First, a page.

With FIFA World Cup 2022 set to take over Qatar's state-of-the-art stadiums and televisions screens all over the world, we take a deep dive into this new era of sports tourism in the Middle East
On November 20, 2022, Qatar will make history as the first Middle Eastern nation to host the world's most prestigious football tournament. Hundreds of thousands of football fans will descend on the country to watch their favourite footballers fight it out on the field to bring home the coveted FIFA World Cup trophy. The players aside, all eyes will also be set on Qatar as the nation hopes that this mega sporting event will help the country – and the region – to build momentum to ride smoothly into a new era of sports tourism.
The Middle East has long been gaining the world's confidence as a competent host of major global events – a status that was only cemented by Expo 2020 Dubai. In 2004, Bahrain made history as the first Gulf nation to host the Formula One race, with Abu Dhabi following in its footsteps only a few years later in 2009 to host the final lap of the Formula One racing season. Over in Dubai, the emirate has played host to international tennis tournaments, cricket championships, horse races and so much more. Neighbouring Saudi Arabia has also hosted Formula One races as well as horse racing championships, with many more events set to take place within the next decade. Clearly, the region is poised to take off!
Where east meets west
Situated at the crossroads of the east and west, the geographical advantages of the Middle East are well understood. Major metropolises around the region are well connected to the rest of the world via air routes. A majority of visitors from several source markets are only an eight-hour flight away from most Middle Eastern nations.
Complementing the connectivity, the GCC countries are also characterised by their world-class infrastructure, easy access to the latest advancements across all sectors and, most importantly, a youthful, tech-savvy demographic that champions innovative thinking. And it is these attributes that will soon deliver some of the most exciting developments currently taking shape in the realm of tourism.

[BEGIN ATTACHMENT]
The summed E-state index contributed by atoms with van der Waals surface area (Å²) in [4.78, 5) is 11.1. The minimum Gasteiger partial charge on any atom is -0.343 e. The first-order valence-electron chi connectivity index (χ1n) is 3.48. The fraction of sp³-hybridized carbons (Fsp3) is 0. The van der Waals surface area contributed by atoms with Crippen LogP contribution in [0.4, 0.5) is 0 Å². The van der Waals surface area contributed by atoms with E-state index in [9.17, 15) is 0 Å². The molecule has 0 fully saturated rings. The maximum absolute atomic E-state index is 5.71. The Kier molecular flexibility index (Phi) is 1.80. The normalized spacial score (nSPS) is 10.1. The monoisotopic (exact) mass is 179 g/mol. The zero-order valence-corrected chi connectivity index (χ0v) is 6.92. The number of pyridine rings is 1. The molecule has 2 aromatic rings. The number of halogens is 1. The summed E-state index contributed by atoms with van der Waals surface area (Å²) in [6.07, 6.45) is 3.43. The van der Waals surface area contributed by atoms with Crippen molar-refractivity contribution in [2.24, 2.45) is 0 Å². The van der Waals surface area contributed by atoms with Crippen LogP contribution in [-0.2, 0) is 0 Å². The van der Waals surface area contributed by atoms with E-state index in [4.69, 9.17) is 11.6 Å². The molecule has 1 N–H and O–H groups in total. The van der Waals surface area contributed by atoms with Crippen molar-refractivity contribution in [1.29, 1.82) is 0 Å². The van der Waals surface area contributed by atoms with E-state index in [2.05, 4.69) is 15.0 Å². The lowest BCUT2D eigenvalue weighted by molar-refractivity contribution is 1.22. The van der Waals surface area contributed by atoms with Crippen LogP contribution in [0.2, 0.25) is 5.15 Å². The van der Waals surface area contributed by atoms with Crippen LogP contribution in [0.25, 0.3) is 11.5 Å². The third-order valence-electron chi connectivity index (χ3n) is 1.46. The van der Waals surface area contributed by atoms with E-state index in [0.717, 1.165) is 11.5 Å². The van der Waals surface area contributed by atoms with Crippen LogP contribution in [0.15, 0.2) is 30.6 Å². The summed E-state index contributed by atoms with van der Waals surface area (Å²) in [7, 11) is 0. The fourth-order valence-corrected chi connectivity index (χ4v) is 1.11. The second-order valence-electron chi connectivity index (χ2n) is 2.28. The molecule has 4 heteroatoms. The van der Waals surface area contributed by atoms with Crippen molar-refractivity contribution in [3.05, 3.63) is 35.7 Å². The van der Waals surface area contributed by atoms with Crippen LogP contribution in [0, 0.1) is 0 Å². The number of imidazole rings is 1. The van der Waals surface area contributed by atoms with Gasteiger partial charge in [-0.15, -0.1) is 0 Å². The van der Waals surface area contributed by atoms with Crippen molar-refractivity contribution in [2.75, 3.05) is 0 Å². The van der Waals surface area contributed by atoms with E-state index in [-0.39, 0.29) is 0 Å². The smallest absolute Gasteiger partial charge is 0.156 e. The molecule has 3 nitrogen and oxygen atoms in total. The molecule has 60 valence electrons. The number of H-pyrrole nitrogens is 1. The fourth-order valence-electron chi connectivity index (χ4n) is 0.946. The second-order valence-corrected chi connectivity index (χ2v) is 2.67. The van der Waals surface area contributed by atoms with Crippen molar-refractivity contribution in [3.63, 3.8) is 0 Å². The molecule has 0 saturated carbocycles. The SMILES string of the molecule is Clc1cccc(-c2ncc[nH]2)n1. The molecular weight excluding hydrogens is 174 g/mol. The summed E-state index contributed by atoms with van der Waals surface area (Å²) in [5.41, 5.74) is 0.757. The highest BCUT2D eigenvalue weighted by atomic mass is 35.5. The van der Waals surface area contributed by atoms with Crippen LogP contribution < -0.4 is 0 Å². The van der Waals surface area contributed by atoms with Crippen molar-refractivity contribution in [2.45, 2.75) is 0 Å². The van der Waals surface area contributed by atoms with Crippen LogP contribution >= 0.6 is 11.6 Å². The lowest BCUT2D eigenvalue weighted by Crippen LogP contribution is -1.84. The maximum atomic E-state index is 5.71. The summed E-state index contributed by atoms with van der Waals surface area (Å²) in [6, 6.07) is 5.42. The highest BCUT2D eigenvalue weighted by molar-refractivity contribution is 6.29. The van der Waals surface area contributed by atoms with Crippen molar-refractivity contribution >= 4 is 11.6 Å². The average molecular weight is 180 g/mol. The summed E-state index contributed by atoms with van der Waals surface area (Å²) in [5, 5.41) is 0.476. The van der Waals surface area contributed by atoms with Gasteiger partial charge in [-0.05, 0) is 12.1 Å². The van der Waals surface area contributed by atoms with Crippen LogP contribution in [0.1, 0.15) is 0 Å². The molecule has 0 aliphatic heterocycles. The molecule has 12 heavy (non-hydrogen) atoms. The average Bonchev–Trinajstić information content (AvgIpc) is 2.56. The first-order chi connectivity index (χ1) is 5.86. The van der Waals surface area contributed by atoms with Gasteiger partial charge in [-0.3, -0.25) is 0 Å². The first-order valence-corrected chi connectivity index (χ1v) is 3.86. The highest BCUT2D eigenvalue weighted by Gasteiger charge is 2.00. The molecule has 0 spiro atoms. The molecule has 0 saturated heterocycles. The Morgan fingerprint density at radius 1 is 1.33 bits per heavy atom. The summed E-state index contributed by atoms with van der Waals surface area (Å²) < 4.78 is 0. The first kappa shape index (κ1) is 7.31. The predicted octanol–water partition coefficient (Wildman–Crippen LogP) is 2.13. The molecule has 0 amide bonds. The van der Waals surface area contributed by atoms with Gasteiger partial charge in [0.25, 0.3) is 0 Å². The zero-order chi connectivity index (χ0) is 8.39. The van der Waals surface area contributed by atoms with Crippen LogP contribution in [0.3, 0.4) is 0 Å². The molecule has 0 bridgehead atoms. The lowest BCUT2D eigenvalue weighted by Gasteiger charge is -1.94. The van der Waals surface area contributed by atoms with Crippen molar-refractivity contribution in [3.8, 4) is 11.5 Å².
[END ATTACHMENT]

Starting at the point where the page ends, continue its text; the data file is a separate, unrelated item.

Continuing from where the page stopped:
Following the opening ceremony of the FIFA World Cup in Doha, the host nation will face Ecuador in the very first match of the season. Over the course of four weeks, a total of 32 nations will compete, with the thrilling finale set for December 18. The event, however, is not just a time for fans of the sport to watch their favourite players in action. For the host nation, the tournament is a chance to showcase its world-class infrastructure and prove its tourism might.
In the lead-up to the event, Qatar has opened a host of hotels to accommodate more than one million international travellers who are set to arrive during the event. Rotana has also expanded its footprint in the country with the opening of two properties in Doha – Bin Al Sheikh Residences by Rotana and Riviera Rayhaan by Rotana in Doha. In fact, the entire country's hospitality industry is on track to help Qatar fulfil its ambitious goal of attracting more than six million international visitors a year by 2030.
There is also a whole host of cultural, retail and entertainment offerings that have been introduced in the country to help visitors make the most of their time. Further infrastructure development is also underway as, beyond the football tournament, the nation hopes to continue attracting more high-calibre sporting events. And while the country will benefit greatly, the excess of visitors will also spill on to the neighbouring countries, giving visitor numbers a boost in the UAE, Saudi Arabia, Oman, Bahrain, Kuwait and more.
A packed agenda
While football fever is certainly in the air, it's not just FIFA World Cup that's bringing the world's top sportspeople to the region. The UAE capital is also gearing up for a busy season ahead. And, having won the title of the Middle East’s Leading Sports Tourism Destination for two consecutive years, sports fans expect nothing less!
Kicking the season off in Abu Dhabi is the first-ever NBA Games. Brought to the emirate by the National Basketball Association (NBA) and the Department of Culture and Tourism – Abu Dhabi (DCT Abu Dhabi), the league's first games in the Middle East will see the Atlanta Hawks and the Milwaukee Bucks play two pre-season games at Etihad Arena on Yas Island.
In January 2023, the UAE capital will steal the spotlight once again as it hosts the inaugural UAE T20 League, bringing more cricket action to the country, after the Asia Cup cricket tournament just wrapped up in September 2022.
Dubai will put on an equally-worthy event, with the Dubai Duty Free Tennis Championships set to take place in February alongside a buzzing calendar of sporting events. It remains clear that the Middle East is on course to carve a niche in sports tourism, investing more in its infrastructure and manpower to attract more events, and, therefore, contribute to overall tourism.